In-Situ Dilation Affects Solvent-Assisted Steam-Assisted-Gravity-Drainage Performance: The Case of a Shallow Athabasca-Type Oil-Sands Reservoir
- Yousef Abbasi (University of Alberta) | Rick J Chalaturnyk (University of Alberta)
- Document ID
- Society of Petroleum Engineers
- SPE Reservoir Evaluation & Engineering
- Publication Date
- May 2018
- Document Type
- Journal Paper
- 418 - 432
- 2018.Society of Petroleum Engineers
- Coupled Simulation, Geomechanics, Oil Sands, SOLVENT SAGD, SA-SAGD
- 1 in the last 30 days
- 165 since 2007
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It is generally accepted that solvent/steam injection in heavy-oil/bitumen reservoirs outperforms steam-only injection in terms of oil-recovery rate, ultimate oil recovery, and steam/oil ratio (SOR). Important parameters in the design of solvent-assisted steamassisted-gravity-drainage (SA-SAGD) are solvent selection, injection strategy, and solvent retention in situ. The role of geomechanics in optimal application of SA-SAGD, however, remains largely unexplored.
Recent studies suggest that solvent transport, solvent-dilution effect, and the temperature distribution around the edge of the steam chamber have major control over SA-SAGD performance. In SA-SAGD, elevated temperature and solvent concentrations within a few meters of the steam-chamber edge reduce the virginoil viscosity, causing oil drainage. However, this is the same region where geomechanically induced volume changes alter porosity, permeability, and relative permeability profiles. These alterations could improve the convective-heat transfer and solvent dispersion into the cold bitumen zone, and could also enhance the drainage rate. Consequently, the solvent/oil-phase behavior, steam-chamber growth, and solvent retention and distribution will be affected. This chain of events could have an effect on optimal solvent selection and solvent/steam-injection scenarios. These geomechanical considerations are of particular interest for bitumen deposits, both oil sands and carbonates, where chemical, thermal, and fluid pressures can impose significant volume changes within the reservoir, especially in shallower, lower-confining-stress settings.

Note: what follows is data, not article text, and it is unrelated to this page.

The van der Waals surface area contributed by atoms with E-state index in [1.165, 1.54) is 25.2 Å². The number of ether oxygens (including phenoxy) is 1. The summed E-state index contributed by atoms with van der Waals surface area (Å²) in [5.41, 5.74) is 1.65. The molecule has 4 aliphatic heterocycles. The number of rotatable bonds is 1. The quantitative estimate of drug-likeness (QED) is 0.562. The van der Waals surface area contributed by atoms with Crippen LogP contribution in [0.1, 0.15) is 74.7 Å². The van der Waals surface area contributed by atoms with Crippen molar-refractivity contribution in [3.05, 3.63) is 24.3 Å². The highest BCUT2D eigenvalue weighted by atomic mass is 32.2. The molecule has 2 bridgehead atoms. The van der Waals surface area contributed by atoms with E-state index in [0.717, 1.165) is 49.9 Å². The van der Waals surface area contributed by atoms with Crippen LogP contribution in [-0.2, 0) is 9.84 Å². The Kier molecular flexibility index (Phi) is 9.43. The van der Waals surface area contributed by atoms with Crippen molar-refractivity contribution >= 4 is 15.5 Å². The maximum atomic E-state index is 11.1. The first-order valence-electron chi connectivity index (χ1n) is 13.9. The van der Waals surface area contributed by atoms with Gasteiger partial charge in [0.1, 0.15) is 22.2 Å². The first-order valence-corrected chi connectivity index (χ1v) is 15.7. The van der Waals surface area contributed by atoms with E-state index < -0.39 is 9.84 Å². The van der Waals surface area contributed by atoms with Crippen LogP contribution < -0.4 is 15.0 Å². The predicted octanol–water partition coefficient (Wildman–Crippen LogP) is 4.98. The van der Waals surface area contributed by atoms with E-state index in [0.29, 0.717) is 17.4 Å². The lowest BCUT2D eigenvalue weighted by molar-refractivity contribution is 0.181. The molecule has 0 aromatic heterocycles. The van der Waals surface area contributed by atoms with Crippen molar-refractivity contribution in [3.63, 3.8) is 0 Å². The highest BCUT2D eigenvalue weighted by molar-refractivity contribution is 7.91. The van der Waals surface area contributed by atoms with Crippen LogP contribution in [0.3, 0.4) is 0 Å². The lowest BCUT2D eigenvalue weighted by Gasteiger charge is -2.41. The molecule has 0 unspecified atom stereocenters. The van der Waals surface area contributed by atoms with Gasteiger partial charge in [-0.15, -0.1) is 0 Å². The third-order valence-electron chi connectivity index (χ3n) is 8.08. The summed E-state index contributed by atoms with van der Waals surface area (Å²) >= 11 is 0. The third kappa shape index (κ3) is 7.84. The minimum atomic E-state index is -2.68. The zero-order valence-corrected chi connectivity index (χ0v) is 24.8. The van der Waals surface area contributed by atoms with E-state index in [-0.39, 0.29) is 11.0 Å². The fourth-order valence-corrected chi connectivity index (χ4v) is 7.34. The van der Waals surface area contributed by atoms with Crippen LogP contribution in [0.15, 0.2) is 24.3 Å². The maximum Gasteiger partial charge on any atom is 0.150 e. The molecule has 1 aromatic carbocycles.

The role of geomechanics in SA-SAGD was explored numerically by use of a sequentially coupled modeling approach with STARS (CMG 2015a) and FLAC (Itasca 2016). A 2D shallow-depth homogeneous-oil-sands-reservoir geomodel, with properties similar to the Underground Test Facility (UTF) Phase A project, was constructed (Edmunds et al. 1994). Studies were conducted at two scales: the edge of the steam chamber and the reservoir scale including underburden and overburden. The results of these numerical studies revealed that geomechanics considerations directly affect the optimal solvent-type selection and injection strategy during a high-pressure SA-SAGD process. These studies provide valuable direction for further detailed mechanistic studies (both numerically and experimentally) and provide valuable input to the challenges of optimizing SA-SAGD processes in oil sands.
|File Size||2 MB||Number of Pages||15|
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